Browser wars, 2011

Which browser is best for security, speed, and compliance with web standards?

By , ITworld |  Software, Chrome, Firefox


IE 9

IE 9 works only with Windows 7 and Vista. That's it. XP users? You're out of luck. There's no IE 9 for XP. Mind you, by NetMarketShare's count, the majority of Windows users are still running XP, 55%, to 23% running Windows 7 and 11% with Vista, but there's still no IE 9 for you.

Of course, Microsoft also doesn't support IE 9 on Mac OS X or Linux either. The reason, of course, is that Microsoft wants to sell you Windows 7, even if you don't need or want it.

That said, IE 9 is faster, much faster than IE 8. When you're talking about the 32-bit version, that is. The 64-bit model is a dog. It's several times slower than all the other browsers when it comes to JavaScript.

Windows fans tell me that no one would ever run the 64-bit version of IE. Funny, the IE 9 download process still insists that that 64-bit Windows users install the inferior 64-bit version and, those folks, rather naturally, assume that they should run the 64-bit browser. You shouldn't. No one should. Instead, just run IE normally and don't search down IE-64 instead. When you install the 64-bit version you also get the 32-bit one.

When I asked Microsoft why they even bothered to ship IE-64 bits, never mind insisting that it be downloaded, they never got back to me.

On the other hand, IE 9 is much more secure than any previous version of IE, but that doesn't mean it's as secure as its rivals. For example, these days attacking Web-plugins, such as Adobe Flash, is every hacker's favorite new trick. IE 9 doesn't alert you if you're not running the latest plug-in, which Firefox does with its Plug-In Checker or automatically update them ala Chrome with its built-in PDF and Flash software.

IE 9's Tracking Protection feature lets you set your browser so advertisers can't track you as you wander the Web. There's still a hole in it though so if you have two sets of rules with a conflict over whether you should or shouldn't be tracked, it will default to letting you be tracked. So, sure, IE 9 is safer than earlier versions of IE, but if it's security you're after, Chrome and Firefox appear to be the better choices.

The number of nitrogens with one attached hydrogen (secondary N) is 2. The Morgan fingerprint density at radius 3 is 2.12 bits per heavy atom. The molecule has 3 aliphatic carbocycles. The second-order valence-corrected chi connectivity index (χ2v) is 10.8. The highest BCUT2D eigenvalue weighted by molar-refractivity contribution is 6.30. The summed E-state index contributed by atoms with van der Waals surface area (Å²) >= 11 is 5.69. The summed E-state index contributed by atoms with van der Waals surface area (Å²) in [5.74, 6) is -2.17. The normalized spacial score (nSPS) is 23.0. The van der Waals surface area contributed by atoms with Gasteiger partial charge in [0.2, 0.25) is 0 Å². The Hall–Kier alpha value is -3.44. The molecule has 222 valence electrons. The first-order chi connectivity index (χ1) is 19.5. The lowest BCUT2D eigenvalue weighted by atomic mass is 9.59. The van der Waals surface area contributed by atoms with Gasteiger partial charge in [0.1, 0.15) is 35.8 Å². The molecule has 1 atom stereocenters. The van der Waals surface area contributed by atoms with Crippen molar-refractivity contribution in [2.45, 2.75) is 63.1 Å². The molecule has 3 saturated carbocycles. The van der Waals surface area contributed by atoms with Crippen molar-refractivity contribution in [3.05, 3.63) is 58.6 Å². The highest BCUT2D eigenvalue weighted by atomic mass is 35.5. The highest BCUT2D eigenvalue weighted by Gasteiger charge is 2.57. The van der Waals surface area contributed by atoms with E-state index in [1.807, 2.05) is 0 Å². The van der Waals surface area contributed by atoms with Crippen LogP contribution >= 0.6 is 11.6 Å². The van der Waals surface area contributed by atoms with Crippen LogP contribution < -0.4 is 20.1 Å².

So, if you want a great Web browser for your Windows machine, or any other system, I recommend Chrome 10. Firefox 4 is also worth considering. But, IE 9? The best I can say is that if you absolutely insist on running a Microsoft browser, and you're not running XP and you're sure you're running the 32-bit version then yes, it's an acceptable choice.


Opera 11.10

I try to like Opera, but it's never worked that well for me. The biggest new feature in Opera 11 is extension support, something everyone else has been supporting for years.

There are some features I like. For example, I rather like being able to stack tabs rather than having a never-ending line of tabs across the top of my display.

The basic interface combines the now popular stripped down look, with the red Menu button on the top left window border. I also like that the new address bar, ala Firefox 4, shows a site's security information. To use this feature, you drag and drop tabs on each other. To get to them you then hover with your mouse cursor over the stack's base tab.

On the other hand, Opera still includes its Unite Web server functionality. I'm sorry, but I still think that giving end-users a Web server of their own to be a major security hole.

Opera also includes its own mail client -- once a common feature but increasingly rare -- and it's been improved considerably. In addition, it includes its own BitTorrent client. If you like the idea of a do-it-all, all-in-one Internet program, Opera deserves your attention.

Is it worth trying? Sure? It can be quite fast, and maybe the features will appeal to you. To me, it's an interesting, but in the end, not particularly engaging Web browser. Your usage may vary.

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